Tony Stavearcre’s one man play Jigsy probes the underbelly of old style stand up comedy and simultaneously provides a love letter (of sorts) to Liverpool. Small wonder that the city’s Royal Court Theatre has chosen the piece for its first experiment in streaming and profile raising during these uncertain times. The play looks at the considerable comedic heritage of the area, throws in some nostalgic reminiscing which highlights the Liverpudlian indomitable spirit and cracks the odd joke or two. The setting is the dressing room (though that’s rather over egging it) of a northern club slash bingo hall and is set in 1996.
Tickling the nation’s funny bone that year were shows such as Absolutely Fabulous, Drop The Dead Donkey, Men Behaving Badly and Father Ted; comedy in a rather different vein from that explored in Jigsy. This is the old school funny business of the northern stand up comedy circuit as celebrated in shows such as The Comedians; the sort of show that was phased out of the TV schedules in the early 80s. Still prevalent in 1996, however, were traditional game show formats such as Family Fortunes hosted by a young Les Dennis. A not quite so young Les Dennis takes the solo role in this one man play.
Jigsy (we are never given any further name details) is unreconstructed and proud of it. He goes on stage with a pint in one hand and probably a cigarette in the other; he tells jokes with a proper punchline. For all that, he is virtually washed up, trading on past glories (if they ever really existed), filling in time between the games of bingo that the punters are really there for and treating all aspects of his life as a continuous stand up performance. Even as he comes offstage, Jigsy can’t stop with the anecdotes and the one liners; it is the only thing that seems to give his life purpose. However, as the monologue progresses he also reveals something of the man behind the mask, his family, his upbringing, his work on the docks and his attempts at cracking the comedy circuit. Needless to say he has not been a success at any of them. Jigsy laughs a lot at his own jokes – probably because nobody else does.
The writing is somewhat uneven and doesn’t have enough of a sense of purpose as Jigsy keeps reiterating the point that in order to get through this weary thing called life you have to laugh a lot and keep smiling through the tears. There’s a whole section about the scandal of the submarine HMS Thetis which sank during trials in Liverpool Bay and the Admiralty decided that 99 men should die rather than compromise the integrity of the hull by drilling through it to allow air in. I hadn’t been aware of this event before and it was an interesting subject which probably needs a dramatisation of its own, but I don’t think Staveacre did enough to connect it to the main narrative and it is certainly far from funny.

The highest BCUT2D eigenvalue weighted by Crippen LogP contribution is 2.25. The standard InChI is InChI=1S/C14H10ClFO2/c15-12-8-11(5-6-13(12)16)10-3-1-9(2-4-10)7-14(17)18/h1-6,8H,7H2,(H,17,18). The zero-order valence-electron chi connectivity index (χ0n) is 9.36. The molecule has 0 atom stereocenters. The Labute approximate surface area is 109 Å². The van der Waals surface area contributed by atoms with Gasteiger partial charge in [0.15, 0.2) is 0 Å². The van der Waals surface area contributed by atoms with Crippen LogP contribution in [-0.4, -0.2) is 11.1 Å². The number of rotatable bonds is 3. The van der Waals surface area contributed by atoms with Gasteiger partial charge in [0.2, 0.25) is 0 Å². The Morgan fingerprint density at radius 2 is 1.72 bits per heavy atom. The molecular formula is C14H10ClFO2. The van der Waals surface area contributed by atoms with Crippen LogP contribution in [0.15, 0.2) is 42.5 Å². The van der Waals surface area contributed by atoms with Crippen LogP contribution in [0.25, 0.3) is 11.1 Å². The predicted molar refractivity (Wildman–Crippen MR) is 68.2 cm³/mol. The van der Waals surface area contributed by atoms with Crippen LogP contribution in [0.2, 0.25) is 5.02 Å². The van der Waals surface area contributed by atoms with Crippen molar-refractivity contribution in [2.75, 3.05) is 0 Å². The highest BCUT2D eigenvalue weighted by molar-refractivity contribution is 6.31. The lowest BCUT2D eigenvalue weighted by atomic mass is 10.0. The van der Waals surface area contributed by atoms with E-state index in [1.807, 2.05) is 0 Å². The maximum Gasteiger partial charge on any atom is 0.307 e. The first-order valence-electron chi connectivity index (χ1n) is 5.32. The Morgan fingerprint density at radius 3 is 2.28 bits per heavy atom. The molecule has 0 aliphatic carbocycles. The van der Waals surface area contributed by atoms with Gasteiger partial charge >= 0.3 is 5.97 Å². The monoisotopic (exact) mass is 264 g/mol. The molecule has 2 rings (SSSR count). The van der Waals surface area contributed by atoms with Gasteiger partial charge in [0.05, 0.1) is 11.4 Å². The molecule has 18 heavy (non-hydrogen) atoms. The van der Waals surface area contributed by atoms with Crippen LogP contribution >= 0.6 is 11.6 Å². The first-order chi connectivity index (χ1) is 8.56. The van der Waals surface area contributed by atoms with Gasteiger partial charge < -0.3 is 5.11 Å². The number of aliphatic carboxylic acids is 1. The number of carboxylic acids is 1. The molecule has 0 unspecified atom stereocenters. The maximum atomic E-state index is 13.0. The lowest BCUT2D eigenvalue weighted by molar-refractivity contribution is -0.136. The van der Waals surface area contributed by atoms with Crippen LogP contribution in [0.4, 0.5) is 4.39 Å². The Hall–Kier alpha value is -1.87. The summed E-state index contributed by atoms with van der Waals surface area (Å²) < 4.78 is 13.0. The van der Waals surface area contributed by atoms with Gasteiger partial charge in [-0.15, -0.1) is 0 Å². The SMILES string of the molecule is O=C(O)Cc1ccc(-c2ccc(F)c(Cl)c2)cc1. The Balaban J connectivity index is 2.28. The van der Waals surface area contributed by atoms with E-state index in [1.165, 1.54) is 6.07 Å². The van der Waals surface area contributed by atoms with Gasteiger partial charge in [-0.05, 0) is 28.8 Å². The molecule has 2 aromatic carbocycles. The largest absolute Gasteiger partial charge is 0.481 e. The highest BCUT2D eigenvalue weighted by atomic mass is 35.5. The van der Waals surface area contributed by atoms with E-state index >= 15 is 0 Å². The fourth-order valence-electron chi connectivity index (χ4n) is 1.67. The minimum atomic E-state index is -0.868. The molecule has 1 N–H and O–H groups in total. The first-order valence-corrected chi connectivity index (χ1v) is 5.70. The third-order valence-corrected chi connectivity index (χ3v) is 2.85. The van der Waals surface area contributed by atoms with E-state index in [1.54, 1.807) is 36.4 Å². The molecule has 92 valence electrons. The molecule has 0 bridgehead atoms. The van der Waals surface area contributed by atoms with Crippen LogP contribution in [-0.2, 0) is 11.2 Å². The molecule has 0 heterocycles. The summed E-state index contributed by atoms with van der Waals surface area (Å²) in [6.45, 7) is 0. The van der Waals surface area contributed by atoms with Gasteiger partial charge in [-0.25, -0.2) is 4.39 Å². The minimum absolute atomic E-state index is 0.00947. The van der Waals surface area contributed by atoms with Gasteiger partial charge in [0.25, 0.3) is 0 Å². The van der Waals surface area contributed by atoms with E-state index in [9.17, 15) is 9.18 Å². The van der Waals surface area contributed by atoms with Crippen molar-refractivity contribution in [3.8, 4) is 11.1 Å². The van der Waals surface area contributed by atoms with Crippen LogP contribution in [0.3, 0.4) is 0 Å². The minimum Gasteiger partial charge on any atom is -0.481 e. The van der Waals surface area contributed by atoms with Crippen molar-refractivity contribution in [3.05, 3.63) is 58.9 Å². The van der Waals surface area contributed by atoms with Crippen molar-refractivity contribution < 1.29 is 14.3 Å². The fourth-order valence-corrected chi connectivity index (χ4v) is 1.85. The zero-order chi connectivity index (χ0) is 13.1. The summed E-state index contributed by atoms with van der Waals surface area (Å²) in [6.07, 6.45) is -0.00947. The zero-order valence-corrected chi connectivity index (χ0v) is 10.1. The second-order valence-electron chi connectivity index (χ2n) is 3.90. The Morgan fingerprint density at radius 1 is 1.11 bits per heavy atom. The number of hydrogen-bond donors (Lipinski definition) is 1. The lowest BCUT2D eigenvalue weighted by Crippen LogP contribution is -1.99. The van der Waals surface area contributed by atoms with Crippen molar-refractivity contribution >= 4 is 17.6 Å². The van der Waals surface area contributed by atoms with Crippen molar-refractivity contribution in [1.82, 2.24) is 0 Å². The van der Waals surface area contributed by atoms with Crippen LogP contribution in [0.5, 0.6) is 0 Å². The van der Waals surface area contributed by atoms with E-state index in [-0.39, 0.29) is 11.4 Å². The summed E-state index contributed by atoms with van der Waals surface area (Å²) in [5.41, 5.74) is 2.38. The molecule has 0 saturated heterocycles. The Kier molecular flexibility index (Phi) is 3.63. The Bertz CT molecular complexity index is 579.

However, as a showcase for Les Dennis’ talents this piece more than passes muster. It’s an interesting rebranding for Dennis who has since gone on to appear with the RSC at Stratford. He has a good eye for detail and captures the demeanour and delivery of the comic type he is portraying. Dressed in a seedy outfit, he swigs continuously from a pint pot and looks at any moment as if he is about to break out into “Mr Cellophane” from Chicago. He is racked by a bad cough and at one point we think he may have had a heart attack – unlike some of his comedy heroes it would be typical of Jigsy to pass on in a dilapidated dressing room rather than on stage. A number of these comics are recalled in anecdotes such as the time people flocked to Ken Dodd’s court appearance for tax evasion treating it like one of his performances. Dennis proves a dab hand at the impersonations doing, among others Billy Bennett, Al Read, Tommy Cooper and Bernard Manning.
It’s an interesting way for the venue to raise its profile in these uncertain times and I suspect that the announcement today that theatres can return to indoor performances from August 1st will find many more shows of this kind in preparation. No problem with social distancing when performing in a solo show. However, watching this last night also was a forcible reminder of the absolute necessity for an audience. Simply put, too many of the lines fell flat because there was nobody to respond to them. Many’s the time a comedy has been killed stone dead for want of the sound of reactive merriment. Perhaps shows are going to have to do what football and cricket have done by introducing crowd sounds at matches to create atmosphere. Canned laughter at the theatre? Heaven help us all!
Jigsy is available on You Tube. Click here
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